Four Kohl’s investors representing nearly 10% of the retailer’s outstanding common stock have nominated a slate of nine independent candidates for the retailer’s Board of Directors. Their goal is to shake up the board and alter the company’s current trajectory. Macellum Advisors GP, Ancora Holdings, Legion Partners Asset Management and 4010 Capital, together with their respective affiliates, are pushing the plan.
The investor group, which holds approximately 9.5% of the stock, highlighted the reasoning for its nominations in a letter. Some of the complaints included:
- “Poor retail execution and strategy leading to stagnant sales and declining operating margins.” The investor group noted that Kohl’s operating income margins declined from 11.5% in 2011 to 6.1% in 2019, and that the retailer earned about 44% less in 2019 than it did in 2011 despite similar total sales and $6.6 billion in cumulative capital expenditures.
- “A long-tenured board with insufficient retail experience.” Kohl’s added a new director in February 2021, but prior to that the board’s average tenure was approximately 10 years. The investor group also believes the board lacks alignment with shareholders’ interests.
- “Excessive executive compensation and poor alignment between pay and performance.” From 2010 to 2019, Kohl’s top five executives have increased their total compensation from $20 million to $30 million, according to the investor group.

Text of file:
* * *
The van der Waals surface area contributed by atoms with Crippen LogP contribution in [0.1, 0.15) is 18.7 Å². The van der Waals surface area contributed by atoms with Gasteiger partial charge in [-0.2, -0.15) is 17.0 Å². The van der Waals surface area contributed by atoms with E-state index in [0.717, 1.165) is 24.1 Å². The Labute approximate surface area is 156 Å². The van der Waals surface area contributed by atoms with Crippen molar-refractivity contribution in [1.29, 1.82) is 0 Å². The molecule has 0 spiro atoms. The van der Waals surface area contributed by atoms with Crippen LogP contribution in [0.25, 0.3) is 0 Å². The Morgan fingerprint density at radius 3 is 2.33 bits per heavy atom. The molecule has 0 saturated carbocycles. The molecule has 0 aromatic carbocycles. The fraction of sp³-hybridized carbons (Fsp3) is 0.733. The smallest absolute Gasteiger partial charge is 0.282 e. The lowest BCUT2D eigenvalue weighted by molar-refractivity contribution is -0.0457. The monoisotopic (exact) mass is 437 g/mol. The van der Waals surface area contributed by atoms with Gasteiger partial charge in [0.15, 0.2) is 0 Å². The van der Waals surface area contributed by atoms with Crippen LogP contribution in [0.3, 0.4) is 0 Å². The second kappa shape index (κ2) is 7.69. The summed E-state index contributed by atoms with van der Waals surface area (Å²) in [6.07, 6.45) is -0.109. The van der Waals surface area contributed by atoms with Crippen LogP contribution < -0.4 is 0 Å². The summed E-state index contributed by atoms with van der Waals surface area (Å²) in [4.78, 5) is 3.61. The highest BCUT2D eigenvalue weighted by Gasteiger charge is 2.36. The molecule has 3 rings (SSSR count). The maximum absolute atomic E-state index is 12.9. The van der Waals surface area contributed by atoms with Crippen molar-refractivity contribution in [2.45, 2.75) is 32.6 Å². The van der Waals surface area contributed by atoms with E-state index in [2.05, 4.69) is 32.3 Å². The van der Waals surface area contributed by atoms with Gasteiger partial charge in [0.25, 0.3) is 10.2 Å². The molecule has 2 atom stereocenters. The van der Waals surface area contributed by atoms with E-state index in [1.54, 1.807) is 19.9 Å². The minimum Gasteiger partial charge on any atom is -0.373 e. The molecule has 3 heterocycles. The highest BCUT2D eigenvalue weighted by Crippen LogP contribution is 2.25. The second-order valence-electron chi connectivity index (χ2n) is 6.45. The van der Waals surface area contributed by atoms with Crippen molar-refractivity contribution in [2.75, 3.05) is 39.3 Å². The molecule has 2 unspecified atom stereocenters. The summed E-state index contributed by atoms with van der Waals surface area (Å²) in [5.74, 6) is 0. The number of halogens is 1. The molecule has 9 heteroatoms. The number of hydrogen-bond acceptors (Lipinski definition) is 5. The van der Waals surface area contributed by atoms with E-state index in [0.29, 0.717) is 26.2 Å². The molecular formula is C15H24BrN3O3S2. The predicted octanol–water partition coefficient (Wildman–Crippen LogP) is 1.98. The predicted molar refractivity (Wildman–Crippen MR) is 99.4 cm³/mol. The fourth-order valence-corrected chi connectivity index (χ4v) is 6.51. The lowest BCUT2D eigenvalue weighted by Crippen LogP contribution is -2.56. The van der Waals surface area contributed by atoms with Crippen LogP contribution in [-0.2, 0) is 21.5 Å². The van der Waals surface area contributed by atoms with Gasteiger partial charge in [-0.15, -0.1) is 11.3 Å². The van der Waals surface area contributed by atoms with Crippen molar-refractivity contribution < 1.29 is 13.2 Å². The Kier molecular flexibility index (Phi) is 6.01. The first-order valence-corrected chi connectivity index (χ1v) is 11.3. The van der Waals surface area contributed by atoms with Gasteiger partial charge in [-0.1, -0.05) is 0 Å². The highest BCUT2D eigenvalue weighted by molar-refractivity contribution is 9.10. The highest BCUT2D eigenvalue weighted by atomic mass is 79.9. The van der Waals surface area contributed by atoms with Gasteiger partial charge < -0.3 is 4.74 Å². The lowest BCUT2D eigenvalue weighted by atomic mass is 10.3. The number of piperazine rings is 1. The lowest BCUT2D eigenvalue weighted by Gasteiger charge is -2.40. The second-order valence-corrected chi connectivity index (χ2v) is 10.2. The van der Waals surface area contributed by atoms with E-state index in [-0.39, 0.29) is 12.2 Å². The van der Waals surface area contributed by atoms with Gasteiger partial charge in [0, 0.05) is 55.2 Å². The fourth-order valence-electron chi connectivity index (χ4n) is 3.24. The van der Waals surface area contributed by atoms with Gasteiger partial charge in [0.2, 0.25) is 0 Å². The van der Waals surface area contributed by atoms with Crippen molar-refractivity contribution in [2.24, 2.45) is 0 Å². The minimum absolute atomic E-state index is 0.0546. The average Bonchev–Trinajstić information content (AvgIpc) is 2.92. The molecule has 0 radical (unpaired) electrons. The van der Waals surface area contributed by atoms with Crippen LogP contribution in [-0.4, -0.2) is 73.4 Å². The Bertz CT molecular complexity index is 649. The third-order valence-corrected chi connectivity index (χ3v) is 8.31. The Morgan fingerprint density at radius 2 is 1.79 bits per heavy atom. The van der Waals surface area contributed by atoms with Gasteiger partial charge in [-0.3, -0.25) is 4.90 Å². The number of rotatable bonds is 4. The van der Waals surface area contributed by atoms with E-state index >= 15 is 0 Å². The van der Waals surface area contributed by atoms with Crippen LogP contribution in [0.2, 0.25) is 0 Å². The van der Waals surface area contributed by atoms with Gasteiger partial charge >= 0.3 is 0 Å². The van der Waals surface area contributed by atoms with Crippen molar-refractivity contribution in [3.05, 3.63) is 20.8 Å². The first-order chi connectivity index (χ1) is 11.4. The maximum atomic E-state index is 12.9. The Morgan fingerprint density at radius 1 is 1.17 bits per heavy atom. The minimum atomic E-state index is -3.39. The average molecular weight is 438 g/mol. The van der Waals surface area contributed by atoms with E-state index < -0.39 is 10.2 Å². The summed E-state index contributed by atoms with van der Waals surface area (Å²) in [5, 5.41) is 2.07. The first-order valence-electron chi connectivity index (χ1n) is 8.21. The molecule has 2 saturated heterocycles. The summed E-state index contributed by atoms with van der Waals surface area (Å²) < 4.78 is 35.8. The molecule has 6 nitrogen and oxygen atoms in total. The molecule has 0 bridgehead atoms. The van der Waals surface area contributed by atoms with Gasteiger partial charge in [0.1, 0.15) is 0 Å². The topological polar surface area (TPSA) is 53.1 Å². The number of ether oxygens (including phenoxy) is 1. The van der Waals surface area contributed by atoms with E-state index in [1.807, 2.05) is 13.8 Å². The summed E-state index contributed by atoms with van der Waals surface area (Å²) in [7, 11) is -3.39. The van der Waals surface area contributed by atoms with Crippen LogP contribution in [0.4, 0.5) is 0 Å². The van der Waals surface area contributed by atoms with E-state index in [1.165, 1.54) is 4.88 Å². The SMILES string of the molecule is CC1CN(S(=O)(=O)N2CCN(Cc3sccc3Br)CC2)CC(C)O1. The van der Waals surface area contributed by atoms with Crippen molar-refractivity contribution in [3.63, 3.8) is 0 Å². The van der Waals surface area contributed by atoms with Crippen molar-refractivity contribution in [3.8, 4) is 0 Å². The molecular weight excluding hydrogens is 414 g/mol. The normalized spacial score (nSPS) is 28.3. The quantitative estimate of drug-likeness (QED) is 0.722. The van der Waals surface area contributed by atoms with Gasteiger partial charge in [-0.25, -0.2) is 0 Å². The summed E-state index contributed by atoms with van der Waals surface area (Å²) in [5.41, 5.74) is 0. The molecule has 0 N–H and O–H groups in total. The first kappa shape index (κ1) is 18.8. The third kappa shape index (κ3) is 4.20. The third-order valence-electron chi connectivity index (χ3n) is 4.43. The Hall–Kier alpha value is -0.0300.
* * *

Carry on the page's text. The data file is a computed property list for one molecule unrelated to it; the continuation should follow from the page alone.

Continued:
- “Systemic inability to achieve stated goals.” Kohl’s announced a “Greatness Agenda” in 2013, which called for $21 billion in sales and $1.9 billion in operating profit by 2017. The targets were missed by 9% and 25%, respectively.
The investor group claims to have “identified significant opportunities to generate improvements in sales and margins through changes in merchandising, inventory management, customer engagement and expense rationalization, as well as the potential to unlock $7 to $8 billion of real estate value trapped on the company’s balance sheet.” The firms want the proposed new directors to push its turnaround plan.
Kohl’s has been working on its own strategy to improve operations and has been in contact with the investors for several months. Like many of its peers, the retailer was struck hard by the impact of the coronavirus pandemic, which led to laying off 15% of its corporate staff after a challenging Q2 2020.
“The Kohl’s Board and management team have been engaged in discussions with the investor group since early December and we remain open to hearing new ideas,” said Kohl’s in a statement emailed to Retail TouchPoints. “Kohl’s is deeply committed to enhancing shareholder value and is confident the company’s new strategic framework, published in October 2020, will accelerate growth and profitability. Since we published the new strategy, Kohl’s has received seven equity analyst upgrades and our stock price has appreciated more than 150%.”